To begin with, the legend goes something like this: a nation born from a shipful of convicts. A gaggle of criminals sentenced to transportation who washed up onshore, knowing neither how nor why, who settled largely hostile territories and wound up staying, all while disregarding the indigenous peoples there already. A bit vague as stories go, isn’t it? And all the more paradoxical given how recent it is. As the Bastille was stormed on 14 July 1789, there were barely a thousand people and a handful of improvised dwellings above the beach that today is Sydney Ferry Terminal. What were those people doing there? Why had they been sent to Botany Bay? How did cohabitation with the ‘natives’ (not yet known as aborigines) really go down; who was in charge and how did they get organised? So many questions we largely ignore, so many answers to supply. Even if that far corner of the earth was called Terra Australis Incognita, from 1770 to 1791 it was an irresistible magnetic pole, a veritable social, political, and geographical black hole, drawing and focusing all humanity’s energies. The face of the world changed, and the Pacific was its mirror, in which it suddenly no longer recognised itself.
I don’t know who the good guys were, the bad guys, the torturers, the victims, the saints, the demons. All I know is that men are weak and unjust, capable of the noblest impulses and the darkest thoughts.”
Let me say up front: I don’t know who the good guys were, the bad guys, the torturers, the victims, the saints, the demons. All I know is that men march forward and seldom take the time to look around them. I know they are weak and unjust, capable of the noblest impulses and the darkest thoughts. I know that wherever they go, they carry within them the deadliest diseases and the deepest doubts. I suppose it is in their essence to do wrong, and in their nature to regret it. I think we can try and plumb the depths of their souls.
Terra Australis was born in December 2007. A cliff walk on Phillip Island, south of Melbourne. Flies by the dozen, buzzing in air fanned by warm winds, and in my non-stop attempts to fend them off, a thought crept in: Phillip Island… wait a minute, just who is Phillip?
Arthur Phillip (1738–1814), naval officer, commander of the First Fleet, first English governor of New South Wales. One year of reading and research to find out more, to begin to understand the individuals, groups, subgroups, ramifications, relations, chronologies, events. An initial 800-page draft that had to be cut, painfully…
One day, I was told a certain Philippe Nicloux had written a letter proposing himself as the artist for the book. I never knew how he found out, and how he got the crazy idea into his head, but I wasn’t going to complain. A field test of four pages was given to him. Four pages isn’t much, right? Still, I admit it was too early for me, I hadn’t finished tinkering with the book’s structure. I wrote a short sequence sure to make it into the final draft: the departure of the fleet from Portsmouth at dawn on 13 May 1787, featuring a wigless Arthur Phillip with butterflies in his stomach at the challenge awaiting him. I have always maintained that he must have been dying of fear and anxiety as he was leaving; he must have smacked his forehead on the table where he was sitting and said something like, “God give me strength!” But the mise-en-scène still had a long way to go. To make a long story short, Philippe drew the sequence, and I was… disappointed. Disappointed because I saw my layouts weren’t appropriate for a graphic novel whose rhythm would naturally be unusual. Disappointed because Philippe presented me with my own failure, and it was also a way of saying that his art needed more, deserved better.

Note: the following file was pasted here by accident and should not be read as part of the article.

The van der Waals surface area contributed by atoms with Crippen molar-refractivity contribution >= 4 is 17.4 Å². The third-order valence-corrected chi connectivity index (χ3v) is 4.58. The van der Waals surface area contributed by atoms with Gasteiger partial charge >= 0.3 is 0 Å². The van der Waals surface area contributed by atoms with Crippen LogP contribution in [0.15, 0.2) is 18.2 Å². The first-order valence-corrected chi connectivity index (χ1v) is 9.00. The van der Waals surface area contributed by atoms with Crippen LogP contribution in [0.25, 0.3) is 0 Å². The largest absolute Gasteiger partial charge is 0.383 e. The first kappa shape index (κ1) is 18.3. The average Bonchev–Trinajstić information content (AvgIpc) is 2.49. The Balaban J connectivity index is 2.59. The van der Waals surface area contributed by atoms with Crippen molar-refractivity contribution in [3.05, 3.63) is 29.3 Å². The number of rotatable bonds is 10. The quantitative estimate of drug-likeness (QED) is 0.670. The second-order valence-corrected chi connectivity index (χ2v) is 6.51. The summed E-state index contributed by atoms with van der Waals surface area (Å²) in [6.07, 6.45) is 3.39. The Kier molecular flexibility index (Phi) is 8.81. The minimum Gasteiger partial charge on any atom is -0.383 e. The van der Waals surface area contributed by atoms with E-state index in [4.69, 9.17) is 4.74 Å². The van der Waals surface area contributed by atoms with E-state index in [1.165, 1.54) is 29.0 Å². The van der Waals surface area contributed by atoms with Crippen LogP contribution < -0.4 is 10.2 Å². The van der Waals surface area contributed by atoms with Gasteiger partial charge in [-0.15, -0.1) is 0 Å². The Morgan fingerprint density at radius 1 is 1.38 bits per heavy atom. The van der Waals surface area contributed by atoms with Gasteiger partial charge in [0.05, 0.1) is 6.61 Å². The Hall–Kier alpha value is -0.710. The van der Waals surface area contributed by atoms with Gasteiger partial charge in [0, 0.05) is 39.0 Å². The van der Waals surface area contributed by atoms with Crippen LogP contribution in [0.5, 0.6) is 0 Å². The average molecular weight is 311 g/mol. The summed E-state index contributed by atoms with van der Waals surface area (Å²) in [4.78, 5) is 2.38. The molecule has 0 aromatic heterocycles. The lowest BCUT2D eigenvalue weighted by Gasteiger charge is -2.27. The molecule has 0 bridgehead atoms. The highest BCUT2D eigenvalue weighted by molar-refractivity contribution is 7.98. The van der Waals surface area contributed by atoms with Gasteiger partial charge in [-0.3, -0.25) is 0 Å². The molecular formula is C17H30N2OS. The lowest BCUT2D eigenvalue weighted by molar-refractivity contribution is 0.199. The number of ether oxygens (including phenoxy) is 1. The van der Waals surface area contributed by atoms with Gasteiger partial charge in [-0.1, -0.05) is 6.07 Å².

But I instantly understood that only Philippe Nicloux could draw Terra Australis, and that we would soon be setting sail together. That flamboyant black line; those faces, sometimes deformed but ever so expressive; those figures, forceful and fragile at once; and those great shivering trees, those menacing hulks, those buffeted boats and mysterious forests that I had unconsciously been waiting for right from the story. Philippe would bring these all to me, things both vanished and still living, backdrops intimate and grandiose, characters big and small, atmospheres dark and bloody.
LF Bollée, from the introduction to Terra Australis, published by SelfMadeHero. Translation by Edward Gauvin.
Philippe Nicloux is from Nice and has previously illustrated three graphic novels for French publishing house Les Enfants Rouges.